Comments on the remarks from Sir Ian Wood on the future of Scotland’s offshore industry

Energy Minister Fergus Ewing said:

“Sir Ian is of course entitled to his views in the debate on Scotland’s future – but there is a wealth of expert opinion on the huge scale of Scotland’s long-term oil and other energy reserves, and the opportunities which that will offer us as an independent country.

FE“This is ultimately a debate about exactly how big Scotland’s remaining oil reserves are, and most countries are not nearly lucky enough to be in that fortunate position.

“The estimate of up to 24 billion barrels of oil remaining is the industry’s own projection – and Sir Ian’s own recent report also referenced the remaining reserves in the North Sea as being up to 24 billion barrels, meaning there is potentially as much still to come in value terms as has already been extracted.

“Sir Ian’s estimates would appear to be based on projections which only go as far as the year 2050, but which are themselves substantially higher than those of the OBR.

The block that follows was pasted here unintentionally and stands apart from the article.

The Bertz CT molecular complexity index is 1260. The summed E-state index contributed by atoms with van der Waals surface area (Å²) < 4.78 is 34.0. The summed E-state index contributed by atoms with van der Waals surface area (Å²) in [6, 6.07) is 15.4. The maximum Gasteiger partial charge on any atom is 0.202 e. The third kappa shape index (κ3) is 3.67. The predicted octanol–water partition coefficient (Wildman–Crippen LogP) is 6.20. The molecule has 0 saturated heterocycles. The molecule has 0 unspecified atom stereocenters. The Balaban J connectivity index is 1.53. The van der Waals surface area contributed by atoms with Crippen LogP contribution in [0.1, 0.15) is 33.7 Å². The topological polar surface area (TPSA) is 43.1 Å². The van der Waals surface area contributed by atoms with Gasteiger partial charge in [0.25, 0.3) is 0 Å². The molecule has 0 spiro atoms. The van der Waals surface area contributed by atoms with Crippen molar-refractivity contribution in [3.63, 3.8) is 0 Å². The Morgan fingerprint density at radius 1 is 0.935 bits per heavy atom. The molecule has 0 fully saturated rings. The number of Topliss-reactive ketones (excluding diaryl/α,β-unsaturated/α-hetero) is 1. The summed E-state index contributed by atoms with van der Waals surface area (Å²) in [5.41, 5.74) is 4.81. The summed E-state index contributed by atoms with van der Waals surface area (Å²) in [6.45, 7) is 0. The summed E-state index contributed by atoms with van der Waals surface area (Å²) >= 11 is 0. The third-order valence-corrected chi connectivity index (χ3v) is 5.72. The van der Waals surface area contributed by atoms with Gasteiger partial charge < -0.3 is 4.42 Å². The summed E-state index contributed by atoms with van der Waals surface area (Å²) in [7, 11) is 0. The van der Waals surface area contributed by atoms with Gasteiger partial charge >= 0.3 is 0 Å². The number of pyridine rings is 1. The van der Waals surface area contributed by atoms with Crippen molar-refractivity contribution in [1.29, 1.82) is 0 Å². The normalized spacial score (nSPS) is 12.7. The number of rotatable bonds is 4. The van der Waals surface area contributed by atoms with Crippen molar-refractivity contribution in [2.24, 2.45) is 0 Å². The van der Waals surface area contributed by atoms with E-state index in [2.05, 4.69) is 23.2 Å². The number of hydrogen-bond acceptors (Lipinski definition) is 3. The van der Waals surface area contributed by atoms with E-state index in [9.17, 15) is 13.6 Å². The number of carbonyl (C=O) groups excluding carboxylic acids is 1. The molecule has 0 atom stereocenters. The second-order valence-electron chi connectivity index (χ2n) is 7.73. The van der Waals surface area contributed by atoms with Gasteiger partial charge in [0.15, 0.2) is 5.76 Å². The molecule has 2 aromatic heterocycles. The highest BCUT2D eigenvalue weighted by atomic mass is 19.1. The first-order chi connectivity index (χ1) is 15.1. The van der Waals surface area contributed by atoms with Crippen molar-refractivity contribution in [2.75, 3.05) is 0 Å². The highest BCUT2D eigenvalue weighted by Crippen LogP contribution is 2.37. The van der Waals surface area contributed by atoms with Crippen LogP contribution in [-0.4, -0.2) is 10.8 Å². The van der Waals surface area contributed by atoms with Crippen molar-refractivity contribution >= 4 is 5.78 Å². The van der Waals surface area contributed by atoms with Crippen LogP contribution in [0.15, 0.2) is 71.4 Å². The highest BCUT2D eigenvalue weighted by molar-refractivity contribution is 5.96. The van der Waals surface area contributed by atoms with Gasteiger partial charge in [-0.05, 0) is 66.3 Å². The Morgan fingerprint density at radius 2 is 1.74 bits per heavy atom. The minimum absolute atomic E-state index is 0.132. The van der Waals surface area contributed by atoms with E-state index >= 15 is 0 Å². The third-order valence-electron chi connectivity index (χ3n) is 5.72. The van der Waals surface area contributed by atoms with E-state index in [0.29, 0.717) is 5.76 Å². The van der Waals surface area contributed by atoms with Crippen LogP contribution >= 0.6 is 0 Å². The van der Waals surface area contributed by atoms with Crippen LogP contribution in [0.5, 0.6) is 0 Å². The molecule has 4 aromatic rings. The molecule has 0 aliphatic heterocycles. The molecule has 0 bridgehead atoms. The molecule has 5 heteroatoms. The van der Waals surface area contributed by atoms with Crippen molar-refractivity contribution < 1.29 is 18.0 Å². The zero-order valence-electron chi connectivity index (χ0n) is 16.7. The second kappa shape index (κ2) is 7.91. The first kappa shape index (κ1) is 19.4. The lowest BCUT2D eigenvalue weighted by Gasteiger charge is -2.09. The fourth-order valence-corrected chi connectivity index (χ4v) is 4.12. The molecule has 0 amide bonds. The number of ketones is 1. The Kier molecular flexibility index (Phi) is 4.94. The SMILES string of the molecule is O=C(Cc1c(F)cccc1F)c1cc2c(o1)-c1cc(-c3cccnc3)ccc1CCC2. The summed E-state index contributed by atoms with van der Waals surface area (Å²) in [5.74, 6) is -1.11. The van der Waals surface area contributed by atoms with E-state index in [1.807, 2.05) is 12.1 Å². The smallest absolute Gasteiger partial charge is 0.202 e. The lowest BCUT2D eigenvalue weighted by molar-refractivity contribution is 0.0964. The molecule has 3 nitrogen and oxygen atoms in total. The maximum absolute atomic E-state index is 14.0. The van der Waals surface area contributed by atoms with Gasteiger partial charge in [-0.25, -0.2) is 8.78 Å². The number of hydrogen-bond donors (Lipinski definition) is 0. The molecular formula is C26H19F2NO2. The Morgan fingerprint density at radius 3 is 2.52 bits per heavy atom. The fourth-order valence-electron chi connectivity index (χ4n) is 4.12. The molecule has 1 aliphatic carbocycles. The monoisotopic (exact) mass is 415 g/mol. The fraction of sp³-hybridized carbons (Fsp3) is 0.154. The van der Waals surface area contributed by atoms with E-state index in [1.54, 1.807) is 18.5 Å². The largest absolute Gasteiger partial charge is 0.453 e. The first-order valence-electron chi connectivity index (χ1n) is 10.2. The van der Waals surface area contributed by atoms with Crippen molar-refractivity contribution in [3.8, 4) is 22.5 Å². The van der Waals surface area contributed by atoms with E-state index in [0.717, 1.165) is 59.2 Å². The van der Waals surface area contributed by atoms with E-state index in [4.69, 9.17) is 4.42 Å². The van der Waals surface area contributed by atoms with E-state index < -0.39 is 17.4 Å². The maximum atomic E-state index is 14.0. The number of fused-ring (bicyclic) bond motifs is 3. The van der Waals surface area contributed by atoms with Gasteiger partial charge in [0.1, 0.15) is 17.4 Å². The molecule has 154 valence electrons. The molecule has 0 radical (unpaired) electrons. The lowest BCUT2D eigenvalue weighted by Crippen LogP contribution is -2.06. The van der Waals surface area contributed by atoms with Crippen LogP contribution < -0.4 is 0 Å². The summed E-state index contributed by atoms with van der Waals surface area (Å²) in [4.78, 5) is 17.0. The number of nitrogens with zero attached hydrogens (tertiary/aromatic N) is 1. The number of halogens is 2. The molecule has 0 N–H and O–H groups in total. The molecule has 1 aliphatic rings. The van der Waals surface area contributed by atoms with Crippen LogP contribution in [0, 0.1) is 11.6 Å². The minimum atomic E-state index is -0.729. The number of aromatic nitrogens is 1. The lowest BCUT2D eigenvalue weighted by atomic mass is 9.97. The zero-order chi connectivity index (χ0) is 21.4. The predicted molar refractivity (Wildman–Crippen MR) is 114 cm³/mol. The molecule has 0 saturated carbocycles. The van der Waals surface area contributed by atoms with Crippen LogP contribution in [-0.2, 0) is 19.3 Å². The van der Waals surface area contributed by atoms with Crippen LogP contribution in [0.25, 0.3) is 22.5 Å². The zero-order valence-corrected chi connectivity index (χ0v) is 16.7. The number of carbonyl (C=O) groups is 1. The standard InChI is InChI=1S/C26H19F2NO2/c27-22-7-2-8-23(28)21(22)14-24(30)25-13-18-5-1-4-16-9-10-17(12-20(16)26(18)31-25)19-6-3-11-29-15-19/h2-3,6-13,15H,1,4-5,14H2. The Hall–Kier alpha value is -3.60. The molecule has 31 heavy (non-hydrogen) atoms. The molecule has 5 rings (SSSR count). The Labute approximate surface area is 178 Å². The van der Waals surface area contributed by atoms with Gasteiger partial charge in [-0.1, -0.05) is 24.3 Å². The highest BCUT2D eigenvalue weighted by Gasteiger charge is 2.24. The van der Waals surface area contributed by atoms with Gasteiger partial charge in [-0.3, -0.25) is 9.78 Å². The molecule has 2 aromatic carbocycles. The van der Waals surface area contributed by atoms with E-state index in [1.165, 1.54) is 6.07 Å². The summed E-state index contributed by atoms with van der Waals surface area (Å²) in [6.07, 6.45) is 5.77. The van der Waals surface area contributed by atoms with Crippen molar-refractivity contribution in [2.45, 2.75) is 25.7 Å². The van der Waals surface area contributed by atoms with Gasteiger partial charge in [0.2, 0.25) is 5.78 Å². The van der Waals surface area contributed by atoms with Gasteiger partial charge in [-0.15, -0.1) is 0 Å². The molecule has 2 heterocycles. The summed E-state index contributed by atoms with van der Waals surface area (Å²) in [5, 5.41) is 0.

“Professor Sir Donald MacKay – one of the most respected experts on the industry – has said that the OBR’s oil projections are ‘precisely wrong’ and that the UK Government’s figures are missing a ‘mountain of black gold’. That view is backed up by this week’s report from the impartial N-56 think tank, which has estimated that remaining oil revenues are several times those officially estimated.

“And Professor John Howell, the chair of petroleum geology at Aberdeen University, has said that there are at least 40 years of oil production in the pipeline, not even counting fields which may yet be discovered.

“Oil is a bonus for an independent Scotland’s economy, and not the basis – our onshore tax revenues, excluding oil and gas, are roughly the same as those in the rest of the UK. As Standard & Poor’s have observed, even without North Sea oil and gas, Scotland is a wealthy country which, as an independent country, would qualify for their ‘highest economic assessment’.

“North Sea oil will be a fantastic asset for an independent Scotland for decades to come, and we propose a stable tax and regulatory regime for the sector to help maximise recovery and revenues – unlike the fragmented regime under successive Westminster Governments.”

Pictured is Fergus Ewing MSP, Energy Minister

 

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